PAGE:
KRIENS.- The Museum im Bellpark
invited Kim Gordon to conceive an exhibition especially tailored to the setting in the former industrialists villa. As the exhibition title, Kim Gordon for Design Office, already suggests, the artist masquerades as if shed be commissioned by a fictitious design office a label that Kim Gordon has repeatedly employed since her early exhibitions in order to renounce her identity and authorship as an artist. Within this constellation, the relationship between the exhibiting institution and the artist assumes a prime focus, whereby the evolution of the exhibition and the collaboration become themselves the topic.
An important trajectory in the exhibition revolves around the issue of privacy and publicness. Based on a series of so-called Bedroom Paintings and a video work showing Kim Gordon and her daughter Coco Gordon Moore in their everyday surroundings, the exhibition points to the fact that the private should also be thought of politically.
As suggested by Kim Gordon, the exhibition project also involves the artist Josephine Pryde. What they share in common is the unusual way in which they approach the topics of real estate development, gentrification and urban upgrading. A year ago Josephine Pryde photographically staged Kim Gordons canvases adorned with real-estate-branch advertising slogans against a background scenery of empty apartments and offices in Kriens and Lucerne. These photos, created using purely analogue techniques, evoke a disconcerting and remote atmosphere. From a different perspective, the photos also refer to the question of how works of art can be documented by photography.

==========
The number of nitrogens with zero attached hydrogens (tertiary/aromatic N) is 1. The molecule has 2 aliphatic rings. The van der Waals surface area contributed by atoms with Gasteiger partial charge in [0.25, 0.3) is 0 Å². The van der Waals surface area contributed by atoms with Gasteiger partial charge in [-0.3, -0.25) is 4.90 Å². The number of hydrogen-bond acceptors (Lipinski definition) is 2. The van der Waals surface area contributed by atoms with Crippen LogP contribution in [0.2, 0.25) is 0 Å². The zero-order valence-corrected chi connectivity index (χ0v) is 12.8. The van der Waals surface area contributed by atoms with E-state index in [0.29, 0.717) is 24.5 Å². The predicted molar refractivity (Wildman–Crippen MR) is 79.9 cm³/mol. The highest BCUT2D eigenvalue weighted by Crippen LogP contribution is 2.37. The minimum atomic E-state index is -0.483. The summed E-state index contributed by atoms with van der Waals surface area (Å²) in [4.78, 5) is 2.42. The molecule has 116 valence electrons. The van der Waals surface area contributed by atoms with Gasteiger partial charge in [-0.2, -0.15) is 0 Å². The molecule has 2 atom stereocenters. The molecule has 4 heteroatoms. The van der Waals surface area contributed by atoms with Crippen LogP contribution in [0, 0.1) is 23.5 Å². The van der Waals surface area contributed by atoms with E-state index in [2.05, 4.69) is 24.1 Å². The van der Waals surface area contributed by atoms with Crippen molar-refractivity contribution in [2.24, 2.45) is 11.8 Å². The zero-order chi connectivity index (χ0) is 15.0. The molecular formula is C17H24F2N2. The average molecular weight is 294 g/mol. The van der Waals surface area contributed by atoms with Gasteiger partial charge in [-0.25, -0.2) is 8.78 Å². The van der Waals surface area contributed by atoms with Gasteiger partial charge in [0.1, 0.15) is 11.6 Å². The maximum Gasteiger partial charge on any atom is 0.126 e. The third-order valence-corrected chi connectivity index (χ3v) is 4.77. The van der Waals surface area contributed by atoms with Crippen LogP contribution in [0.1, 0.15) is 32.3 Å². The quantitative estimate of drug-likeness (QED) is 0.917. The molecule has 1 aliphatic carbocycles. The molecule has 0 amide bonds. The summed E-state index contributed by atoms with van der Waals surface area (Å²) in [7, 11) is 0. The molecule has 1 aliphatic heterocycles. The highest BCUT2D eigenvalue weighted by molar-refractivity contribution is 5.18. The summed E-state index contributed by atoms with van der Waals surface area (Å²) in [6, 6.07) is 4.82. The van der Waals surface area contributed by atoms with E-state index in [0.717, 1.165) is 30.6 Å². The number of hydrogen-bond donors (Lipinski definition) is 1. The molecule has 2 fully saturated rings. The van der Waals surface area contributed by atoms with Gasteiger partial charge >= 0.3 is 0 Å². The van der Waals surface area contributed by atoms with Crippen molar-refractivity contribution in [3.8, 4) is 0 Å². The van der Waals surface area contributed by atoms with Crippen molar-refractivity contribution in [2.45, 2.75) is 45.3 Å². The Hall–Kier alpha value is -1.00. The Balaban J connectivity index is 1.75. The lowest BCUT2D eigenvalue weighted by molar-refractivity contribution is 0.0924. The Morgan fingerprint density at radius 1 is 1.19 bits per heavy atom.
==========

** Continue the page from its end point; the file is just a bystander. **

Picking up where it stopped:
- Ralf Keller
Kim Gordon studied at the Otis Art Institute in Los Angeles in the late 1970s and has continued to work as an artist since. Her first solo exhibition presented under the name Design Office took place at New Yorks White Columns in 1981. For the past thirty years Gordon has worked consistently across disciplines and across distinct cultural fields: art, design, writing, fashion (X-Girl), music (Sonic Youth, Free Kitten, Body/Head), and film/video (both as actress and director).
Gordons artworks include the ongoing Noise Painting series, depicting the names of experimental and noise groups; a series of paintings depicting the names of contemporary galleries and gallery owners; works from the untitled From The Boyfriend series Rorschach-like images painted on used denim skirts; Twitter Paintings sourced from the Twitter streams of GIRLS producer Jenni Konner, critic Jerry Saltz, and artist Richard Prince among others; and her Wreath Paintings, which employ the decorative folk forms as stencils to produce vertiginous color abstractions. An insistence on dismantling the hierarchical sanctity of the object has become a through line in Gordons practice, and in her most recent work, canvases are treated with direct application of paints, resins, glitters and fiberglass, as well as physical manipulation. Performing a painting becomes its own medium, as finished works are crumpled, overturned and flung. Fixed between states of de- and re-composition, battle scars from past performances become gestural abstraction via mischievous punk irreverence.